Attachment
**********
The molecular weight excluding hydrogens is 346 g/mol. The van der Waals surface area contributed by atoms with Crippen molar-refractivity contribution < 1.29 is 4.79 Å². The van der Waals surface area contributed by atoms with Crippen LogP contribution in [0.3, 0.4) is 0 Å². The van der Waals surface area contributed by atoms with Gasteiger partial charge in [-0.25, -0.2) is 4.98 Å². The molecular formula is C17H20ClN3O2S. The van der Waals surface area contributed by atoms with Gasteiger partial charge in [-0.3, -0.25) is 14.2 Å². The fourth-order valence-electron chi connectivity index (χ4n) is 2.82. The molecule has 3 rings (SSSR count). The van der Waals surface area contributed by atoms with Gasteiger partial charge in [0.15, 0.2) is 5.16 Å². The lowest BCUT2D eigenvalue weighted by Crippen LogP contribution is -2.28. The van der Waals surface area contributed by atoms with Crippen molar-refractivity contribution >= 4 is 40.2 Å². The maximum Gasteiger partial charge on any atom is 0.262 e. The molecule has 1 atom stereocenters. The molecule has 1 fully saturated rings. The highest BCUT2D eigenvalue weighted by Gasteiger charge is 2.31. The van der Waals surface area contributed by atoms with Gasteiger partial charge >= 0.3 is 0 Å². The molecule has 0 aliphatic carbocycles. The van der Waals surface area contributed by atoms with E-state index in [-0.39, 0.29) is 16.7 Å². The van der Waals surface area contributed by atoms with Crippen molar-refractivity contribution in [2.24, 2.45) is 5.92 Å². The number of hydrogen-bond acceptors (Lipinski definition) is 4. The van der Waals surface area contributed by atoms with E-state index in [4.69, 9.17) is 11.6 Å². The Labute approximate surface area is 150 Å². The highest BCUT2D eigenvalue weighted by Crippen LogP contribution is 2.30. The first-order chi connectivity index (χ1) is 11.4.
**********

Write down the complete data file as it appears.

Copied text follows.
The molecular weight excluding hydrogens is 346 g/mol. The van der Waals surface area contributed by atoms with Crippen molar-refractivity contribution < 1.29 is 4.79 Å². The van der Waals surface area contributed by atoms with Crippen LogP contribution in [0.3, 0.4) is 0 Å². The van der Waals surface area contributed by atoms with Gasteiger partial charge in [-0.25, -0.2) is 4.98 Å². The molecular formula is C17H20ClN3O2S. The van der Waals surface area contributed by atoms with Gasteiger partial charge in [-0.3, -0.25) is 14.2 Å². The fourth-order valence-electron chi connectivity index (χ4n) is 2.82. The molecule has 3 rings (SSSR count). The van der Waals surface area contributed by atoms with Gasteiger partial charge in [0.15, 0.2) is 5.16 Å². The lowest BCUT2D eigenvalue weighted by Crippen LogP contribution is -2.28. The van der Waals surface area contributed by atoms with Crippen molar-refractivity contribution >= 4 is 40.2 Å². The maximum Gasteiger partial charge on any atom is 0.262 e. The molecule has 1 atom stereocenters. The molecule has 1 fully saturated rings. The highest BCUT2D eigenvalue weighted by Gasteiger charge is 2.31. The van der Waals surface area contributed by atoms with Gasteiger partial charge >= 0.3 is 0 Å². The molecule has 0 aliphatic carbocycles. The van der Waals surface area contributed by atoms with E-state index in [-0.39, 0.29) is 16.7 Å². The van der Waals surface area contributed by atoms with Crippen molar-refractivity contribution in [2.24, 2.45) is 5.92 Å². The number of hydrogen-bond acceptors (Lipinski definition) is 4. The van der Waals surface area contributed by atoms with E-state index in [4.69, 9.17) is 11.6 Å². The Labute approximate surface area is 150 Å². The highest BCUT2D eigenvalue weighted by Crippen LogP contribution is 2.30. The first-order chi connectivity index (χ1) is 11.4.